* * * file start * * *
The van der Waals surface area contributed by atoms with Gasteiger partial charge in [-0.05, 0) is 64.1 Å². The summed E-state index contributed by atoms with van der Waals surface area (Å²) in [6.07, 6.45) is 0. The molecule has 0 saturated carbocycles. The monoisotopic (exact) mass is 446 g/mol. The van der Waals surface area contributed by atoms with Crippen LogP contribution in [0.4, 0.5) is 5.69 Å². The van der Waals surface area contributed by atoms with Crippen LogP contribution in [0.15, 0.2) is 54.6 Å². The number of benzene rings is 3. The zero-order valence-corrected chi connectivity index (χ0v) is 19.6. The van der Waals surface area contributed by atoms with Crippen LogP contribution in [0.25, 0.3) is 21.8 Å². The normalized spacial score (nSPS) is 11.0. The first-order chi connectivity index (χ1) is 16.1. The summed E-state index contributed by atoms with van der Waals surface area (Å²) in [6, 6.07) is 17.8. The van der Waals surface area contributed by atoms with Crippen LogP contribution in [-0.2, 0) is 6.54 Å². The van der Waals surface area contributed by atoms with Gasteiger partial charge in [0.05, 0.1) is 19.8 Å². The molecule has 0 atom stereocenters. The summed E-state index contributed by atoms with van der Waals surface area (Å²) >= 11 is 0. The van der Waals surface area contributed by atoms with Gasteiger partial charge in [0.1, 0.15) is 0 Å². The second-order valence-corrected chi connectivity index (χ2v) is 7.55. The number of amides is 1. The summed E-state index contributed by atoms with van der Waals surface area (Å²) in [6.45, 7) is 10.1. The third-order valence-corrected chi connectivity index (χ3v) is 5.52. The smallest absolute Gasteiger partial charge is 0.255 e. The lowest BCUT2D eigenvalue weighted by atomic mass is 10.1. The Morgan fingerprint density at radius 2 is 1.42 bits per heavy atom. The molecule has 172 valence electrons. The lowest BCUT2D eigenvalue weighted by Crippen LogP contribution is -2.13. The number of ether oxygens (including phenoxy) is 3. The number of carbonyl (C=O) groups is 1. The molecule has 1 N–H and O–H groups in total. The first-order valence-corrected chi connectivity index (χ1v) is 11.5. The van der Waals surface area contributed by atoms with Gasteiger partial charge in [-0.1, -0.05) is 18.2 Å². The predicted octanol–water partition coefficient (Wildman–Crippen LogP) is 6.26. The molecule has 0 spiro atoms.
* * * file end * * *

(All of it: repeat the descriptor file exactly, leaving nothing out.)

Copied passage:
The van der Waals surface area contributed by atoms with Gasteiger partial charge in [-0.05, 0) is 64.1 Å². The summed E-state index contributed by atoms with van der Waals surface area (Å²) in [6.07, 6.45) is 0. The molecule has 0 saturated carbocycles. The monoisotopic (exact) mass is 446 g/mol. The van der Waals surface area contributed by atoms with Crippen LogP contribution in [0.4, 0.5) is 5.69 Å². The van der Waals surface area contributed by atoms with Crippen LogP contribution in [0.15, 0.2) is 54.6 Å². The number of benzene rings is 3. The zero-order valence-corrected chi connectivity index (χ0v) is 19.6. The van der Waals surface area contributed by atoms with Crippen LogP contribution in [0.25, 0.3) is 21.8 Å². The normalized spacial score (nSPS) is 11.0. The first-order chi connectivity index (χ1) is 16.1. The summed E-state index contributed by atoms with van der Waals surface area (Å²) in [6, 6.07) is 17.8. The van der Waals surface area contributed by atoms with Crippen LogP contribution in [-0.2, 0) is 6.54 Å². The van der Waals surface area contributed by atoms with Gasteiger partial charge in [0.05, 0.1) is 19.8 Å². The molecule has 0 atom stereocenters. The summed E-state index contributed by atoms with van der Waals surface area (Å²) >= 11 is 0. The van der Waals surface area contributed by atoms with Gasteiger partial charge in [0.1, 0.15) is 0 Å². The second-order valence-corrected chi connectivity index (χ2v) is 7.55. The number of amides is 1. The summed E-state index contributed by atoms with van der Waals surface area (Å²) in [6.45, 7) is 10.1. The third-order valence-corrected chi connectivity index (χ3v) is 5.52. The smallest absolute Gasteiger partial charge is 0.255 e. The lowest BCUT2D eigenvalue weighted by atomic mass is 10.1. The Morgan fingerprint density at radius 2 is 1.42 bits per heavy atom. The molecule has 172 valence electrons. The lowest BCUT2D eigenvalue weighted by Crippen LogP contribution is -2.13. The number of ether oxygens (including phenoxy) is 3. The number of carbonyl (C=O) groups is 1. The molecule has 1 N–H and O–H groups in total. The first-order valence-corrected chi connectivity index (χ1v) is 11.5. The van der Waals surface area contributed by atoms with Gasteiger partial charge in [-0.1, -0.05) is 18.2 Å². The predicted octanol–water partition coefficient (Wildman–Crippen LogP) is 6.26. The molecule has 0 spiro atoms.